Salt Water Fly Fishing Tips

Salt Water Fly Fishing Tips
Popularized during the 1970s, salt water fly fishing references date to the 19th century. Along the shores of North America, targeted species include tarpon, striped bass, skipjack, sheepshead, mullet, bonefish and redfish, among others. Like its fresh water cousin, fly fishing in the sea involves the use of a lure, known as a fly, without the use of live or dead bait or sinkers. Before casting at your favorite beach, a few tips might increase your level of enjoyment.
 

Instructions

Difficulty: Moderately Easy

Step 1
Choose a 9-foot, 10 weight rod with fast action for greater sensitivity and further casts. Seek a reel that is saltwater proof and use flies with stainless steel hooks as sea water is highly corrosive. Rinse all tackle with fresh water after every use.
Step 2
Wear proper gear to ensure your comfort. Start with a pair of polarized sunglasses to reduce glare and the chances eye injury due to UVA and UVB rays.Wear insulated wading gear for shore casting and for boat fishing opt for boots constructed from Gortex to keep the water out and provide support. Consider a back brace if spending long hours fishing.
Step 3
Bring a pair of binoculars to aid in spotting birds, a common sign that fish can be found nearby.
Step 4
Wear stripping guards to protect your stripping finger, the finger that is used to retrieve line, from saltwater which due to friction can quickly injure your skin.
Step 5
Consult tide guides for situations that may have an impact on fish behavior such as the ebb and flooding during tidal changes. Search marine maps for topography that draws fish such as the mouth of channels where they open on to flat areas.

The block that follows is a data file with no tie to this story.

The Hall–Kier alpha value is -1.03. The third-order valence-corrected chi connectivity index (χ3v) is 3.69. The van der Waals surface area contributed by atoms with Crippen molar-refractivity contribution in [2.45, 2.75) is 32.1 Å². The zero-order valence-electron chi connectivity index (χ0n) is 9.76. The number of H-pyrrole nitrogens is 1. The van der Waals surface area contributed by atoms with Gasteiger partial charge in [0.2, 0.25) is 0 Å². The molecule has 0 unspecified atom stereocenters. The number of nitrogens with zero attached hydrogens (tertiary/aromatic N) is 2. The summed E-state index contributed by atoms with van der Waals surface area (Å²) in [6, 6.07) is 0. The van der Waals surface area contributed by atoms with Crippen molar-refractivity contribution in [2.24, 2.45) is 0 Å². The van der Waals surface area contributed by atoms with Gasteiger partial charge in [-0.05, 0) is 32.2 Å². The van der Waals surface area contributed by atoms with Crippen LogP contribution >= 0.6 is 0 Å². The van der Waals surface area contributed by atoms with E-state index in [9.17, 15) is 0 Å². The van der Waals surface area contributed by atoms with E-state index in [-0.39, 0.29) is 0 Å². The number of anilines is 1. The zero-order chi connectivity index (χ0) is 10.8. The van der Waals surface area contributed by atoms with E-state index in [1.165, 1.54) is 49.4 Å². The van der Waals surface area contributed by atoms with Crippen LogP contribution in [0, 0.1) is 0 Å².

Step 6
Match the fly being used to the species you are casting for. For example, shrimp and crab patterns work well for redfish and bonefish, while eel and menhadden patterns take striped bass and bluefish.
Step 7
Avoid fishing in areas where winds are blowing from offshore towards the shallows as debris will be pushed towards shore making it difficult for fish to see food they might normally strike. Choose the leeward side whenever possible to compensate for wind direction.
Step 8
Aim to begin fishing when the tide is at its lowest point and continue fishing while stepping back as the tide rises. Fish during this time to target fish that are seeking warmer water or grassy flats where food sources are more abundant.
 

Tips & Warnings

 
If salt water fly fishing for the first time, remember that a catch here may be sufficiently larger than you might be used to. Larger fish bring the possibility of a snapped rod. Prepare for this ahead of time by rigging two rods.

Article Written By Mike Biscoe

Mike Biscoe has been writing since 2009. Focusing on travel, sports and entertainment topics, he has credits in various online publications including LIVESTRONG.COM and Trails. He often writes articles covering uncommon travel destinations from firsthand experience. Biscoe holds a Certificate of Completion in acting from the Pacific Conservatory of the Performing Arts.

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